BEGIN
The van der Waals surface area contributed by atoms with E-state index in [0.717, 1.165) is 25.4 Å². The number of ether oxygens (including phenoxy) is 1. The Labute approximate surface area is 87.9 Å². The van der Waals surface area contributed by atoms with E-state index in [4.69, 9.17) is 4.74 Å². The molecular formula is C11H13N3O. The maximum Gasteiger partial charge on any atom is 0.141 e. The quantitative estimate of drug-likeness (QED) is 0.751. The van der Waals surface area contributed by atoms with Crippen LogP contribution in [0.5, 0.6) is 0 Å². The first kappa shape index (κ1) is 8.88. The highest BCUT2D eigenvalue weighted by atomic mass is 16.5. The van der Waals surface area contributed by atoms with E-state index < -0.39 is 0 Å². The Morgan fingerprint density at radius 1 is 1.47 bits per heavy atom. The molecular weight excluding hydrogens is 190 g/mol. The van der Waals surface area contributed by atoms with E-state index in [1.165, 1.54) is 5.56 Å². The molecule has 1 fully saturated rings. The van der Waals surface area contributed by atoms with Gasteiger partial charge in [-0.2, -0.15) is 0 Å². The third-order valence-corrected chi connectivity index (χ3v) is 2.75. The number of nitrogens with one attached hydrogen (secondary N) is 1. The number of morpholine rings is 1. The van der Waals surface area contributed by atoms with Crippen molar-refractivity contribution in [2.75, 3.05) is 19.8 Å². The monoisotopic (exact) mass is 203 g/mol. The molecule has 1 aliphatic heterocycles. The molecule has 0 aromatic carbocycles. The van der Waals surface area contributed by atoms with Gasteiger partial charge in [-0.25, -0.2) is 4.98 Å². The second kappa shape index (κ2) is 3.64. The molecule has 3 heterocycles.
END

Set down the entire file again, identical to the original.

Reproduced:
The van der Waals surface area contributed by atoms with E-state index in [0.717, 1.165) is 25.4 Å². The number of ether oxygens (including phenoxy) is 1. The Labute approximate surface area is 87.9 Å². The van der Waals surface area contributed by atoms with E-state index in [4.69, 9.17) is 4.74 Å². The molecular formula is C11H13N3O. The maximum Gasteiger partial charge on any atom is 0.141 e. The quantitative estimate of drug-likeness (QED) is 0.751. The van der Waals surface area contributed by atoms with Crippen LogP contribution in [0.5, 0.6) is 0 Å². The first kappa shape index (κ1) is 8.88. The highest BCUT2D eigenvalue weighted by atomic mass is 16.5. The van der Waals surface area contributed by atoms with E-state index < -0.39 is 0 Å². The Morgan fingerprint density at radius 1 is 1.47 bits per heavy atom. The molecular weight excluding hydrogens is 190 g/mol. The van der Waals surface area contributed by atoms with E-state index in [1.165, 1.54) is 5.56 Å². The molecule has 1 fully saturated rings. The van der Waals surface area contributed by atoms with Gasteiger partial charge in [-0.2, -0.15) is 0 Å². The third-order valence-corrected chi connectivity index (χ3v) is 2.75. The number of nitrogens with one attached hydrogen (secondary N) is 1. The number of morpholine rings is 1. The van der Waals surface area contributed by atoms with Crippen molar-refractivity contribution in [2.75, 3.05) is 19.8 Å². The monoisotopic (exact) mass is 203 g/mol. The molecule has 1 aliphatic heterocycles. The molecule has 0 aromatic carbocycles. The van der Waals surface area contributed by atoms with Gasteiger partial charge in [-0.25, -0.2) is 4.98 Å². The second kappa shape index (κ2) is 3.64. The molecule has 3 heterocycles.